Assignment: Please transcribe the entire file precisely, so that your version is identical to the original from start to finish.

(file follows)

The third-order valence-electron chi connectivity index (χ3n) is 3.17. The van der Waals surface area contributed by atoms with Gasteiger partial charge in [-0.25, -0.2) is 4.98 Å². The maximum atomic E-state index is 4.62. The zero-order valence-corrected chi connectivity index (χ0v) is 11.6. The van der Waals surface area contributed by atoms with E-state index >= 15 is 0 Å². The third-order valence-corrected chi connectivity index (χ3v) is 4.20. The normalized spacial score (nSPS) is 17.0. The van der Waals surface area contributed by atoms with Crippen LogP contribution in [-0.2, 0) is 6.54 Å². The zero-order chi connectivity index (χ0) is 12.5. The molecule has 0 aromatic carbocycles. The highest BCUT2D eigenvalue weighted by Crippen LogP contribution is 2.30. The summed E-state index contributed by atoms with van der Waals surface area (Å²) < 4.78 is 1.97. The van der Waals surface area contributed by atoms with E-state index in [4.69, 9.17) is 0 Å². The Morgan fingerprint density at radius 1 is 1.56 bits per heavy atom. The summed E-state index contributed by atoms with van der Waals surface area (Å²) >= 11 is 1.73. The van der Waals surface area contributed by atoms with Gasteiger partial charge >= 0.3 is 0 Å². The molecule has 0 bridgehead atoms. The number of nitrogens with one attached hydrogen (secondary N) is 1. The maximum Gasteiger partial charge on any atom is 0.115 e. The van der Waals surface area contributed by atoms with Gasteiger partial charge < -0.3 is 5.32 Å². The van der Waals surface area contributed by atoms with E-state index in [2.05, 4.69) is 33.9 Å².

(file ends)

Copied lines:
The third-order valence-electron chi connectivity index (χ3n) is 3.17. The van der Waals surface area contributed by atoms with Gasteiger partial charge in [-0.25, -0.2) is 4.98 Å². The maximum atomic E-state index is 4.62. The zero-order valence-corrected chi connectivity index (χ0v) is 11.6. The van der Waals surface area contributed by atoms with E-state index >= 15 is 0 Å². The third-order valence-corrected chi connectivity index (χ3v) is 4.20. The normalized spacial score (nSPS) is 17.0. The van der Waals surface area contributed by atoms with Crippen LogP contribution in [-0.2, 0) is 6.54 Å². The zero-order chi connectivity index (χ0) is 12.5. The molecule has 0 aromatic carbocycles. The highest BCUT2D eigenvalue weighted by Crippen LogP contribution is 2.30. The summed E-state index contributed by atoms with van der Waals surface area (Å²) < 4.78 is 1.97. The van der Waals surface area contributed by atoms with E-state index in [4.69, 9.17) is 0 Å². The Morgan fingerprint density at radius 1 is 1.56 bits per heavy atom. The summed E-state index contributed by atoms with van der Waals surface area (Å²) >= 11 is 1.73. The van der Waals surface area contributed by atoms with Gasteiger partial charge >= 0.3 is 0 Å². The molecule has 0 bridgehead atoms. The number of nitrogens with one attached hydrogen (secondary N) is 1. The maximum Gasteiger partial charge on any atom is 0.115 e. The van der Waals surface area contributed by atoms with Gasteiger partial charge < -0.3 is 5.32 Å². The van der Waals surface area contributed by atoms with E-state index in [2.05, 4.69) is 33.9 Å².